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Reebok Freestyle Forever!

Date: June 26 2013

By: DotDev Support

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The 80s were a notoriously fresh time for fashion. You’d see shoulder pads on lads and ladies alike and a tsunami of fluoro that puts today’s new-rave hipsters to shame. Tees and sweaters had their arms hacked off and thong-thin leotards teamed with tights, leg warmers and sweatbands really began to blur the sweaty crack between sport, dance and streetwear.

Aerobics fever hit the world harder than Cindy Crawford’s buns and was inspiring everything from film clips to flicks and of course, kicks. Until the dawn of the spandex era, femme footwear hadn’t really made a huge mark on society, which left few options for getting girly, other than patronising pink colourways and scaled-down versions of chunky men’s shoes. Until the Reebok Freestyle! Inspired by the aerobics craze, yet street enough to take you right from the gym floor to the nightclub door, the Freestyle was the battering ram that smashed open the pink curtains to create a new steez for high-stepping ladies. Peeps were practically doing Grapevines in the street and anybody who was anybody wanted to be hooked up.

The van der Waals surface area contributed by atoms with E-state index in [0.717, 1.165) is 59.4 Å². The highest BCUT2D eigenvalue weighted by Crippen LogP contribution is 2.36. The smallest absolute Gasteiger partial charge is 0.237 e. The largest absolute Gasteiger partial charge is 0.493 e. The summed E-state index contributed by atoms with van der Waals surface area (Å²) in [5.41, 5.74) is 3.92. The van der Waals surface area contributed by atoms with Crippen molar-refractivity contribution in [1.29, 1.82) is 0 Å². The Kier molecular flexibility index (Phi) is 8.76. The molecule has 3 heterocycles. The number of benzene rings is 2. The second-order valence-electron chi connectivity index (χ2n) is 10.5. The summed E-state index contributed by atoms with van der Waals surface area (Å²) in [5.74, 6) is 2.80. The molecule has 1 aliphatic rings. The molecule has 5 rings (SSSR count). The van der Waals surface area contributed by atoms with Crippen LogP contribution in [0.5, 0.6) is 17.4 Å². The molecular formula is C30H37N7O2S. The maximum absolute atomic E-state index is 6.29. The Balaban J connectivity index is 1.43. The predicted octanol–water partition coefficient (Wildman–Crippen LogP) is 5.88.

The Freestyle
Until the dawn of the spandex era, sporty femme foot-wear hadn’t really made a huge mark on society, which left few options for getting girly, other than patronising pink/purple colourways and scaled down versions of chunky men’s shoes. Until the Reebok Freestyle. 

Inspired by the aerobics craze, yet street enough to take you right from the gym floor to the nightclub door, the Freestyle was the battering ram that smashed open the pink curtains to create a new steez for high-stepping ladies. Peeps were practically doing Grapevines in the street and anybody who was anybody wanted to be hooked up.

Ok, let’s break the sneak down. The Freestyle is basically a rounded toe kick with a slim-line shape working into a high ankle, and comes loaded with a double Velcro strap. It’s kinda techy, but kinda not, fits a pretty foot and like all classics that really hit tipping point, is pretty much inoffensive, but still has a certain zing that makes it pop. The factors that made this shoe ‘tip’ are so complex it could be the subject of an entire book!


Flashdance
For the first time, casual kicks could command higher price tags and street culture history was being written for a new gender. Madonna was getting all Material Girl and saucy scenes from Flashdance personified the iconic combination of sports and fashion. Lycra was also pretty new on the market and although the term ‘camel-toe’ hadn’t been coined yet, no doubt there was a gaggle of them flapping around. You also had celebrities left, right and centre releasing their own ‘Do it at home!’ video versions of aerobics, with Jane Fonda heading up the pack, posing on the cover of her fitness workout album bathed in glistening sweat. You don’t see Taibo taking the world by storm like that!